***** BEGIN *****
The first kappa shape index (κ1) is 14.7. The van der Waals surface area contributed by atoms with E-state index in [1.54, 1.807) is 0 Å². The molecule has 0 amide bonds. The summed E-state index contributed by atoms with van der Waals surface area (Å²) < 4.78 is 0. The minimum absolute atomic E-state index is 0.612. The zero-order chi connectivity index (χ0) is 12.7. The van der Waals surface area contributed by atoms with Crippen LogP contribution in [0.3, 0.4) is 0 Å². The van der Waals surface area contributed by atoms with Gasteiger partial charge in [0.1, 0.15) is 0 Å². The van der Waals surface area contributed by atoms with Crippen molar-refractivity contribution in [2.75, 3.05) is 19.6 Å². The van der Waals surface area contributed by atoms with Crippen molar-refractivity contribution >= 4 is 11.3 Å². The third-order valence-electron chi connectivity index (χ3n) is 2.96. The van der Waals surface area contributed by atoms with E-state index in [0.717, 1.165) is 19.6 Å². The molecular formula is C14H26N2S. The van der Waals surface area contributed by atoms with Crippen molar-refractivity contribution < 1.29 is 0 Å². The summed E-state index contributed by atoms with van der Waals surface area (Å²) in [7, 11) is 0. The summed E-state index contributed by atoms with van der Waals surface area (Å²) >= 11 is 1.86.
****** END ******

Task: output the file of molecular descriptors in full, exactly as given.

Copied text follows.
The first kappa shape index (κ1) is 14.7. The van der Waals surface area contributed by atoms with E-state index in [1.54, 1.807) is 0 Å². The molecule has 0 amide bonds. The summed E-state index contributed by atoms with van der Waals surface area (Å²) < 4.78 is 0. The minimum absolute atomic E-state index is 0.612. The zero-order chi connectivity index (χ0) is 12.7. The van der Waals surface area contributed by atoms with Crippen LogP contribution in [0.3, 0.4) is 0 Å². The van der Waals surface area contributed by atoms with Gasteiger partial charge in [0.1, 0.15) is 0 Å². The van der Waals surface area contributed by atoms with Crippen molar-refractivity contribution in [2.75, 3.05) is 19.6 Å². The van der Waals surface area contributed by atoms with Crippen molar-refractivity contribution >= 4 is 11.3 Å². The third-order valence-electron chi connectivity index (χ3n) is 2.96. The van der Waals surface area contributed by atoms with E-state index in [0.717, 1.165) is 19.6 Å². The molecular formula is C14H26N2S. The van der Waals surface area contributed by atoms with Crippen molar-refractivity contribution < 1.29 is 0 Å². The summed E-state index contributed by atoms with van der Waals surface area (Å²) in [7, 11) is 0. The summed E-state index contributed by atoms with van der Waals surface area (Å²) >= 11 is 1.86.